18. The method of claim 17, wherein the composition is applied to the skin on the face of said mammal.
19. The method of claim 17, wherein the composition provides a reduction in hair growth of at least 30% when tested in the Golden Syrian hamster assay.
20. The method of claim 17, wherein said mammal is human.
21. The method of claim 17, wherein said area of skin comprises an area suffering from hirsutism.
Description

The invention relates to a method of reducing unwanted hair growth in mammals.

A main function of mammalian hair is to provide environmental protection. However, that function has largely been lost in humans, in whom hair is kept or removed from various parts of the body essentially for cosmetic reasons. For example, it is generally preferred to have hair on the scalp but not on the face.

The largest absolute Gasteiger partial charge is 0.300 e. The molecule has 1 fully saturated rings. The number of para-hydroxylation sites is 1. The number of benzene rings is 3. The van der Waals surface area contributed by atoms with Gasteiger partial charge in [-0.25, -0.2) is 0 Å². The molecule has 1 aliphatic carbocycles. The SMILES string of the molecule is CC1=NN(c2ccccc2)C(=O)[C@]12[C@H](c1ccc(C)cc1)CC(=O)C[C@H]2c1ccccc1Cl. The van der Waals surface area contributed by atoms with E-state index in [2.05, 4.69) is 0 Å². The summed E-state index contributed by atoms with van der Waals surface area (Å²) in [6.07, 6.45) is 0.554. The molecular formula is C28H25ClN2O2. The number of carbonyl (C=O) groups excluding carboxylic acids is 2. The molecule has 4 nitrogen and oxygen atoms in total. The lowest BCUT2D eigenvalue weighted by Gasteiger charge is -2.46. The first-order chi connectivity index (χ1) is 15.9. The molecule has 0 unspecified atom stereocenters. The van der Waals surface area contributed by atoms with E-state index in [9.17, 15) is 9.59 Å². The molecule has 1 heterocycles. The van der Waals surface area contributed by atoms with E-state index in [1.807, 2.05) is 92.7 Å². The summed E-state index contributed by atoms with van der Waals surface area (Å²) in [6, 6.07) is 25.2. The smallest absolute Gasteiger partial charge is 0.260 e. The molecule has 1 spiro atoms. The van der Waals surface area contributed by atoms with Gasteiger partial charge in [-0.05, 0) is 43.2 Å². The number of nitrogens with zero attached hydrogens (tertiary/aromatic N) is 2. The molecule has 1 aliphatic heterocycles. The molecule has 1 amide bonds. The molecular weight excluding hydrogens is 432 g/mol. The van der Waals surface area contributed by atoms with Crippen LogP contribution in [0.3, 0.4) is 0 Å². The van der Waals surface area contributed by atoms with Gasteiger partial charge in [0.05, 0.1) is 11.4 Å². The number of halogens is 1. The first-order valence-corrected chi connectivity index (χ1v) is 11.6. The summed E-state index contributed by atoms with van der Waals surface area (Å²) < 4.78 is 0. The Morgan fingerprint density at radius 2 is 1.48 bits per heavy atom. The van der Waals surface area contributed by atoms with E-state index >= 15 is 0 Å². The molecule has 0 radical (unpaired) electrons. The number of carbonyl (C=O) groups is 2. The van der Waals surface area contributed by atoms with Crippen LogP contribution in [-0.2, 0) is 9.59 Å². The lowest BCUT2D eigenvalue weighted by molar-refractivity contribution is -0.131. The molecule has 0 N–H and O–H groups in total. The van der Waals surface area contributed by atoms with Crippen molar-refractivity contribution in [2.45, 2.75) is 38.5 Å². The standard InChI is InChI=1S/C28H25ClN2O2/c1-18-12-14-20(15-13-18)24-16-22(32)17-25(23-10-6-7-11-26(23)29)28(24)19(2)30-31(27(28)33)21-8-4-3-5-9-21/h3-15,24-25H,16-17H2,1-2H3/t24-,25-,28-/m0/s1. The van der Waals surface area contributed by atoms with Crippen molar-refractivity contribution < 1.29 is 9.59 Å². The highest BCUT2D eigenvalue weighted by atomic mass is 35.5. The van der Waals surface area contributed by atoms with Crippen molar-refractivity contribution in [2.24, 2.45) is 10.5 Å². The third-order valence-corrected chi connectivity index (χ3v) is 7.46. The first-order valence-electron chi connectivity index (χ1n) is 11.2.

Various procedures have been employed to remove unwanted hair, including shaving, electrolysis, depilatory creams or lotions, waxing, plucking, and therapeutic antiandrogens. These conventional procedures generally have drawbacks associated with them. Shaving, for instance, can cause nicks and cuts and can also promote the perception of an increase in the rate of hair regrowth. Shaving also can leave stubble. Electrolysis, on the other hand, can keep a treated area free of hair for prolonged periods of time, but can be expensive, painful, and sometimes leaves scarring. Depilatory creams, though very effective, typically are not recommended for frequent use due to their high irritancy potential. Waxing and plucking can cause pain, discomfort, and poor removal of short hair. Finally, antiandrogens--which have been used to treat female hirsutism--can have unwanted side effects.